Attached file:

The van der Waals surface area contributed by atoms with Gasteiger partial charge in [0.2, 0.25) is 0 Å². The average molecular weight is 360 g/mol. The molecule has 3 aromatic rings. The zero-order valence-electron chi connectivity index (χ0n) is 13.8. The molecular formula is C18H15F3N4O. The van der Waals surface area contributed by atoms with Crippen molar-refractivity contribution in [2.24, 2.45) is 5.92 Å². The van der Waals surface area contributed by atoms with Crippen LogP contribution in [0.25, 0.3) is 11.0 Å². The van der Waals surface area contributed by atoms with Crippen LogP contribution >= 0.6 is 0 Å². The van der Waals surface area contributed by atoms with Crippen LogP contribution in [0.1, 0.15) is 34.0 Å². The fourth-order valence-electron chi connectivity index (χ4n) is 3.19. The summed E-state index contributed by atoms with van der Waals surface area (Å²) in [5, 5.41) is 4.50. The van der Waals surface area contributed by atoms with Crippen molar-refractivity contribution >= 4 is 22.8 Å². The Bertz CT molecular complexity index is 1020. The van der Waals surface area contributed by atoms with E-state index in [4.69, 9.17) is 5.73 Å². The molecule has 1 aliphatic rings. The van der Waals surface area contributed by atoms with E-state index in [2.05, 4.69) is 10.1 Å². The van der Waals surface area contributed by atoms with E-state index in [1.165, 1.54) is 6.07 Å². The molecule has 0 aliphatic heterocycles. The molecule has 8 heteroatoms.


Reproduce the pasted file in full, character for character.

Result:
The van der Waals surface area contributed by atoms with Gasteiger partial charge in [0.2, 0.25) is 0 Å². The average molecular weight is 360 g/mol. The molecule has 3 aromatic rings. The zero-order valence-electron chi connectivity index (χ0n) is 13.8. The molecular formula is C18H15F3N4O. The van der Waals surface area contributed by atoms with Crippen molar-refractivity contribution in [2.24, 2.45) is 5.92 Å². The van der Waals surface area contributed by atoms with Crippen LogP contribution in [0.25, 0.3) is 11.0 Å². The van der Waals surface area contributed by atoms with Crippen LogP contribution >= 0.6 is 0 Å². The van der Waals surface area contributed by atoms with Crippen LogP contribution in [0.1, 0.15) is 34.0 Å². The fourth-order valence-electron chi connectivity index (χ4n) is 3.19. The summed E-state index contributed by atoms with van der Waals surface area (Å²) in [5, 5.41) is 4.50. The van der Waals surface area contributed by atoms with Crippen molar-refractivity contribution >= 4 is 22.8 Å². The Bertz CT molecular complexity index is 1020. The van der Waals surface area contributed by atoms with E-state index in [4.69, 9.17) is 5.73 Å². The molecule has 1 aliphatic rings. The van der Waals surface area contributed by atoms with E-state index in [2.05, 4.69) is 10.1 Å². The van der Waals surface area contributed by atoms with E-state index in [1.165, 1.54) is 6.07 Å². The molecule has 0 aliphatic heterocycles. The molecule has 8 heteroatoms.